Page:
Regret should be your biggest motivation when it comes to doing the things that you love and are most important to you. It’s probably the one thing that we all agree on and tell each other, and ourselves, all the time – “to not live life with regrets”. Yet, in reality, most of us do exactly that on a daily basis. Whether consciously or sub-consciously, we live in a state of constant regret. We regret doing things. We regret not doing things. We regret the way we did or didn’t do something.

When I first started reading about personal development and ways to improve my mindset back in 2011 one of the first blogs that hit a nerve for me was published on Joel Brown‘s Addicted2Success entitled ‘The Top 5 Regrets In Life By Those About To Die‘, which really forced me to re-assess my own life and the things that I didn’t want to regret when my time comes. That article was based on a book written by a palliative care worker named Bronnie Ware called The Top Five Regrets of the Dying who had worked with a countless number of patients who were living out their last days. When Bronnie talked to the patients about any regrets they had or anything they would do differently, common themes surfaced again and again.

I’ve taken inspiration from that original article, and have added some of my own comments to each one too.

1. I wish I’d had the courage to live a life true to myself, not the life others expected of me

This was the most common regret of all. When people realise that their life is almost over and look back on it, it is easy to see how many dreams have gone unfulfilled. Most people had not honoured even half of their dreams and had to die knowing that it was due to choices they had made, or not made.

It’s so important to try and honour as many of your dreams along the way that you can. Of course there will be obstacles and barriers along the way in life, but that’s no excuse for not trying to achieve what you want.

From the moment that you lose your health, it is often too late. Health brings a freedom very few realise until they no longer have it.

2. I wish I didn’t work so hard

This came from every male patient that Bronnie nursed. They missed their children’s youth and their partner’s companionship because of working to provide for the children and partner they didn’t spend enough time with.

Isn’t it funny how we spend more time every day away from our homes, our children and our partners in order to work and earn enough money to keep the house we hardly spend any time living in?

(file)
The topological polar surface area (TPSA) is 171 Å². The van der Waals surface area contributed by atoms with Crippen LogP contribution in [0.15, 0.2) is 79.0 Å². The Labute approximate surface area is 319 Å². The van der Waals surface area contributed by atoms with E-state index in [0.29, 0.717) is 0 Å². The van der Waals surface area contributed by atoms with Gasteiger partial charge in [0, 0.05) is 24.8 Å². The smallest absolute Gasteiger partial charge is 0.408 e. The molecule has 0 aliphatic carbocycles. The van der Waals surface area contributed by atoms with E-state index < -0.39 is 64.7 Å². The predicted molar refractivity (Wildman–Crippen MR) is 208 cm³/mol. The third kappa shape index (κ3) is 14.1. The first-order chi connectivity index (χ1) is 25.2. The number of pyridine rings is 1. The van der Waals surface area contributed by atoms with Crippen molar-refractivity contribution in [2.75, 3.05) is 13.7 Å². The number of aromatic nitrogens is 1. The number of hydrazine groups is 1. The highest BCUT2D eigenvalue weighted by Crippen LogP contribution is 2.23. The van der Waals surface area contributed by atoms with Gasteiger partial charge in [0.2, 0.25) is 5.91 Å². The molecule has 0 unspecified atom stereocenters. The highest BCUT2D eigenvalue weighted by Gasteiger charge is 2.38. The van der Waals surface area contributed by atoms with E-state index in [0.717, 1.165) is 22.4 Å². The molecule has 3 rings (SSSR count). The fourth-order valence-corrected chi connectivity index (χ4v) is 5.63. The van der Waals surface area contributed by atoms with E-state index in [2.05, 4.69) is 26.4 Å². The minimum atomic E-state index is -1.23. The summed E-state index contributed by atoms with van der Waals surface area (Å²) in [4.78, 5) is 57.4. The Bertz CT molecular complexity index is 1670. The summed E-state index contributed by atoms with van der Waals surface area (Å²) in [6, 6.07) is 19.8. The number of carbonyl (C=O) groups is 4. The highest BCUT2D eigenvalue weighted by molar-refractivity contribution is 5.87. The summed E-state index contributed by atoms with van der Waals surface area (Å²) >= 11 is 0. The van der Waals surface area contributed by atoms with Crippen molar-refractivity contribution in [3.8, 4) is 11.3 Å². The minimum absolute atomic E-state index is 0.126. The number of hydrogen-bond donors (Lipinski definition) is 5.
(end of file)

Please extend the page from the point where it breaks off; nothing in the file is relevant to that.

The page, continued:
Women also spoke of this regret. But as most were from an older generation, many of the female patients had not been breadwinners. All of the men Bronnie nursed deeply regretted spending so much of their lives on the treadmill of a 9-5.

By simplifying your lifestyle and making conscious choices along the way, it is possible to not need the income that you think you do. And by creating more space in your life, you become happier and more open to new opportunities, ones more suited to your new lifestyle.

3. I wish I’d had the courage to express my feelings

Many people suppressed their feelings in order to keep peace with others. Many developed illnesses relating to the bitterness and resentment they carried as a result.

As a result, they settled for a mediocre existence and never became who they were truly capable of becoming.

We cannot control the reactions of others. However, although people may initially react when you change the way you are by speaking honestly, in the end, it raises the relationship to a whole new and healthier level. Either that or it releases the unhealthy relationships from your life. Either way, you win.

4. I wish I had stayed in touch with my friends

Often they would not truly realise the full benefits of old friends until their dying weeks and it was not always possible to track them down. Many had become so caught up in their own lives that they had let golden friendships slip by over the years. There were many deep regrets about not giving friendships the time and effort that they deserved. Everyone misses their friends when they are dying.

It is common for anyone in a busy lifestyle to let friendships slip. But when you are faced with your approaching death, the physical details of life fall away. People do want to get their financial affairs in order if possible. But it is not money or status that holds true importance for them. They want to get things in order more for the benefit of those they love. Usually, though, they are too ill and weary to ever manage this task. It all comes down to love and relationships in the end. That is all that remains in the final weeks: love and relationships.

5. I wish that I had let myself be happier

This is a surprisingly common one.

Many did not realise until the end that happiness is a choice.

They had stayed stuck in old patterns and habits. The so-called ‘comfort’ of familiarity overflowed into their emotions, as well as their physical lives. Fear of change had them pretending to others, and to their selves, that they were content.

When you are on your deathbed, what others think of you is a long way from your mind. How wonderful to be able to let go and smile again, long before you are dying.

Now is the time to make a list of the things in your life you’re grateful for. Do it daily as part of your journaling. It will help you to realise the things that you don’t want to, one day, regret on your deathbed.

Life is a choice. It is YOUR life. Choose consciously, choose wisely, choose honestly. Choose happiness.